Historically, communications software didn't have maintenance; instead it resided on proprietary hardware. New updates meant new hardware. Once the warranty ended, optional plans could be purchased (usually referred to as maintenance contracts). There was no requirement to upgrade, and many customers didn't.

We now live in a software defined world--software that increasingly runs on industry standard or virtualized hardware. In the software paradigm, maintenance is common and often mandatory. Modern software doesn't have bug fixes any more--just new releases, available to any and all customers that have maintenance.

Free enterprise communications software makes perfect sense when combined with mandatory maintenance. Maintenance reduces the risk of becoming legacy software because of continuous updates (at least in theory). By decreasing the initial barrier to adoption and implementation, the expanded penetration and subsequent increases in maintenance revenue could prove to be lucrative for the vendor. Maintenance dollars are considered expense, thus effectively neutralizing the financial attraction of hosted services for the customer.

However, it is a bitter pill to swallow, as many vendor organizations rely on current product revenues. The operative word is "many," as not all products are enjoying vibrant recurring sales revenue. New products, or products with relatively low sales, could be good candidates for free software.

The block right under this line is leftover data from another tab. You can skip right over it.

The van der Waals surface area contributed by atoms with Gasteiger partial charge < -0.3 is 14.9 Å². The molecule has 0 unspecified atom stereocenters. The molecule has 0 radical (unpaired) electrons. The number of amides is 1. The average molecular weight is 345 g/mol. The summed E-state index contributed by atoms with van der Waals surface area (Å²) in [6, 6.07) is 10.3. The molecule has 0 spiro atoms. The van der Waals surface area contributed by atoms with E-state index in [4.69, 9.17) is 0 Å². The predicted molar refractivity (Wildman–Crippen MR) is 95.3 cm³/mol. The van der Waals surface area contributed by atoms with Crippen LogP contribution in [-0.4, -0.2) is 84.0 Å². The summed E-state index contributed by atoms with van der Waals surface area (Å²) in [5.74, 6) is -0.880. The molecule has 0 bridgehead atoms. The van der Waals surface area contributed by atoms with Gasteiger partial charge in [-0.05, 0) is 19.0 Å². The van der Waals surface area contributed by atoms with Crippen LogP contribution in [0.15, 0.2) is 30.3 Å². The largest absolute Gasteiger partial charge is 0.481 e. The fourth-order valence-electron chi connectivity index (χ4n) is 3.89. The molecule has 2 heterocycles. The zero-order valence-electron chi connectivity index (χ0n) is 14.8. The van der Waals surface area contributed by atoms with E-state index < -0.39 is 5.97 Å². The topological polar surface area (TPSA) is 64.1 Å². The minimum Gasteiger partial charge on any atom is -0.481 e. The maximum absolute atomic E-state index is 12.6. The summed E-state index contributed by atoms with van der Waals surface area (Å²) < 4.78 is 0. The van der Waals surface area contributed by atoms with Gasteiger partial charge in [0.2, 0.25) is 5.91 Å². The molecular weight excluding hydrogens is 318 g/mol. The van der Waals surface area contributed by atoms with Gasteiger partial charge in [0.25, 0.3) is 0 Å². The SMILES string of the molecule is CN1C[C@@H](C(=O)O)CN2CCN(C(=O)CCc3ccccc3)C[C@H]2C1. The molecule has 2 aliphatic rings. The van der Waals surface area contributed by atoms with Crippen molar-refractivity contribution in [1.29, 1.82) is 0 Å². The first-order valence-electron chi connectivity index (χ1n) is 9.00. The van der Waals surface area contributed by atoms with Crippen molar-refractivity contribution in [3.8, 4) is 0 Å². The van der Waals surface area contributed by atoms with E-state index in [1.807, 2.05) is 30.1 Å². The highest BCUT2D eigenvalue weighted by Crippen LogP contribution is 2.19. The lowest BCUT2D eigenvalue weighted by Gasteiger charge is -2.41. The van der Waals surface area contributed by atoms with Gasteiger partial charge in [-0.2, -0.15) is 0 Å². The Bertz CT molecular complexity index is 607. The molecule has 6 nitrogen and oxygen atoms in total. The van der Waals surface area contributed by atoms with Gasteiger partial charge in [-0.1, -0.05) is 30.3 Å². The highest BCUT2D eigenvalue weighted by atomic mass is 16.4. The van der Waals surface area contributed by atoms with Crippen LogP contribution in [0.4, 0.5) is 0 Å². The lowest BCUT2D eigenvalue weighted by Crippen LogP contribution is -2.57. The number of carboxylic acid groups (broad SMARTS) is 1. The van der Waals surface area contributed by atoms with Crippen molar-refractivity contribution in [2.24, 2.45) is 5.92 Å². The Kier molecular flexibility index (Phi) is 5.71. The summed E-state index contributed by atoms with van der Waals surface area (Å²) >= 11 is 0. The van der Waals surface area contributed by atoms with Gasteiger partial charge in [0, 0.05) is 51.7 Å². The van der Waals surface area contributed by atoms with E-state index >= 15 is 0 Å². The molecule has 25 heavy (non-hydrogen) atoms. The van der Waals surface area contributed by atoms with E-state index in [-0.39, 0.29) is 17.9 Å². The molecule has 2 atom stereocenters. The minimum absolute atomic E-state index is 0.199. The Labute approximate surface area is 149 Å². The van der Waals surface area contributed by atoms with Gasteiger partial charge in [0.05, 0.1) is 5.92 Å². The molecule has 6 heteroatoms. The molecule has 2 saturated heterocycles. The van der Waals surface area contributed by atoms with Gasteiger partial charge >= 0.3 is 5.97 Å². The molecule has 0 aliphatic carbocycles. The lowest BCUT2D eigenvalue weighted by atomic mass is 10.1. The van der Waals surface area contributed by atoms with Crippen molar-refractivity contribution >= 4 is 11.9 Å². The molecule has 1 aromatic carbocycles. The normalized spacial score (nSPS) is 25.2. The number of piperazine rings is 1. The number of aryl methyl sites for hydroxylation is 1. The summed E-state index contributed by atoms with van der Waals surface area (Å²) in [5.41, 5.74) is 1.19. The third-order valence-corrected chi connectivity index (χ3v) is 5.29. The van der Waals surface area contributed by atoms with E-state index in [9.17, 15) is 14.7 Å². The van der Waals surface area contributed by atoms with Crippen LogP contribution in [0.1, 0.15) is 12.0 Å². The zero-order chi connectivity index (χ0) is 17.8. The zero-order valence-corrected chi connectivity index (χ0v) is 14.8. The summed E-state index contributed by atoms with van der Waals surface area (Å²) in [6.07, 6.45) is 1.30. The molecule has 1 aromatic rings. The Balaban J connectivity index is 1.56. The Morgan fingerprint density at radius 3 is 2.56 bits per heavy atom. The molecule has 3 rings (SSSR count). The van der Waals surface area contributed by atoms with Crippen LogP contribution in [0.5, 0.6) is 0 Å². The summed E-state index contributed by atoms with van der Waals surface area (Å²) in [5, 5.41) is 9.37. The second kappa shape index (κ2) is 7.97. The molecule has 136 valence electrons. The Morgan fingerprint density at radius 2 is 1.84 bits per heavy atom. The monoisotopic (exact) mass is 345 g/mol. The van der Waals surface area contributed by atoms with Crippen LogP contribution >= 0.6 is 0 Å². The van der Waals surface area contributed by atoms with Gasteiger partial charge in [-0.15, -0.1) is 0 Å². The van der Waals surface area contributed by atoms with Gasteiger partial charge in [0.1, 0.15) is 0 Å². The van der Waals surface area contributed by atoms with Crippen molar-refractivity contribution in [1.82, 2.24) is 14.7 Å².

This is exactly what Microsoft did with Lync. As a standalone solution, it had less market penetration. When Microsoft made it free with required maintenance, it became compelling for many organizations. Microsoft included rights to usage of Lync with its enterprise software maintenance programs. Many CIOs felt a fiduciary obligation to evaluate the licenses before spending on alternative upgrades and purchases.

Free enterprise software with mandatory maintenance aligns with several key forces the industry is experiencing. Consider:

1. Products are becoming services
2. High tech is moving from hardware to software
3. Software maintenance is now common

Hosted services aren't for everyone. For a variety of reasons, some customers will want to keep control over their implementations. These organizations are generally pushed to capital expenditures and expensive initial cash outlays. It also separates the key issues of outsourced and offsite hosting, which should be separate decisions.

Free enterprise software also changes the broader relationship and expectations by forcing the following:

1. Shorter release periods
2. Stronger focus on customer retention as sunk-cost incentive is reduced
3. Changes solution from product to recurring service
4. Blurs the boundaries between private cloud, managed services, and public cloud
5. Simplifies and encourages try before-you-buy and/or pilots
6. Significant channel changes

Something has to give. UC product revenue is decreasing. By eliminating a huge portion of the upfront cost of implementation and adoption, market expansion could be improved.

There are a lot of great companies that won't make it out of this decade, and the fallout will start in earnest by the end of next year. Re-invent, merge, or acquire--but don't stand still.

Dave Michels is Contributing Editor and Independent Analyst at TalkingPointz.